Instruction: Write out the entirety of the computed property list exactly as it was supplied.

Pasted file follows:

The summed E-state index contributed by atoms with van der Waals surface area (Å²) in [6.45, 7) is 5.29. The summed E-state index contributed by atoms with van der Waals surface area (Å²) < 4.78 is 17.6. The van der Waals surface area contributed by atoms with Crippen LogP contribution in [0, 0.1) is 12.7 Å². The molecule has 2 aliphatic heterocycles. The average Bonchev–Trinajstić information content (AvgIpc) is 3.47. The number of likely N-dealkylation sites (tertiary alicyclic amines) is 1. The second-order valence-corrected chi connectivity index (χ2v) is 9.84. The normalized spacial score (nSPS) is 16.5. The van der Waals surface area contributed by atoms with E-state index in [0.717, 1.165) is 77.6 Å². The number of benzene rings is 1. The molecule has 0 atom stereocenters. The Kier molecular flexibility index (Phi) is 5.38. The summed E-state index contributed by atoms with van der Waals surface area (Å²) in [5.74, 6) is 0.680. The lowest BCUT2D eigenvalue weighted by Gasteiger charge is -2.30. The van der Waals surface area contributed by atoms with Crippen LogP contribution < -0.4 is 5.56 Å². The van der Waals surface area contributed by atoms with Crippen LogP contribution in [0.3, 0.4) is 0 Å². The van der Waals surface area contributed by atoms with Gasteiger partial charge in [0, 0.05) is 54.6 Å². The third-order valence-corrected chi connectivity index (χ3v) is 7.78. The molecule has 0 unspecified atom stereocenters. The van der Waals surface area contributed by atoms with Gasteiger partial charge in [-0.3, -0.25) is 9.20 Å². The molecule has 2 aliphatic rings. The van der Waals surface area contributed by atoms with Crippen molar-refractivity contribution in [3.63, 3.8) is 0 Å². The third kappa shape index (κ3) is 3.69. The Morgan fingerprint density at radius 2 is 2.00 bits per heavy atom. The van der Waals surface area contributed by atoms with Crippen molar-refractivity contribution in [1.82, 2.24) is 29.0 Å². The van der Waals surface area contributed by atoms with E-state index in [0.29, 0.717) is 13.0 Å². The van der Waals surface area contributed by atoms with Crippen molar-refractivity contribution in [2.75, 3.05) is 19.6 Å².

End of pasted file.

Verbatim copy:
The summed E-state index contributed by atoms with van der Waals surface area (Å²) in [6.45, 7) is 5.29. The summed E-state index contributed by atoms with van der Waals surface area (Å²) < 4.78 is 17.6. The van der Waals surface area contributed by atoms with Crippen LogP contribution in [0, 0.1) is 12.7 Å². The molecule has 2 aliphatic heterocycles. The average Bonchev–Trinajstić information content (AvgIpc) is 3.47. The number of likely N-dealkylation sites (tertiary alicyclic amines) is 1. The second-order valence-corrected chi connectivity index (χ2v) is 9.84. The normalized spacial score (nSPS) is 16.5. The van der Waals surface area contributed by atoms with E-state index in [0.717, 1.165) is 77.6 Å². The number of benzene rings is 1. The molecule has 0 atom stereocenters. The Kier molecular flexibility index (Phi) is 5.38. The summed E-state index contributed by atoms with van der Waals surface area (Å²) in [5.74, 6) is 0.680. The lowest BCUT2D eigenvalue weighted by Gasteiger charge is -2.30. The van der Waals surface area contributed by atoms with Crippen LogP contribution < -0.4 is 5.56 Å². The van der Waals surface area contributed by atoms with Crippen LogP contribution in [0.3, 0.4) is 0 Å². The van der Waals surface area contributed by atoms with Gasteiger partial charge in [0, 0.05) is 54.6 Å². The third-order valence-corrected chi connectivity index (χ3v) is 7.78. The molecule has 0 unspecified atom stereocenters. The van der Waals surface area contributed by atoms with Gasteiger partial charge in [-0.3, -0.25) is 9.20 Å². The molecule has 2 aliphatic rings. The van der Waals surface area contributed by atoms with Crippen molar-refractivity contribution in [3.63, 3.8) is 0 Å². The third kappa shape index (κ3) is 3.69. The Morgan fingerprint density at radius 2 is 2.00 bits per heavy atom. The van der Waals surface area contributed by atoms with Crippen molar-refractivity contribution in [1.82, 2.24) is 29.0 Å². The van der Waals surface area contributed by atoms with E-state index in [0.29, 0.717) is 13.0 Å². The van der Waals surface area contributed by atoms with Crippen molar-refractivity contribution in [2.75, 3.05) is 19.6 Å².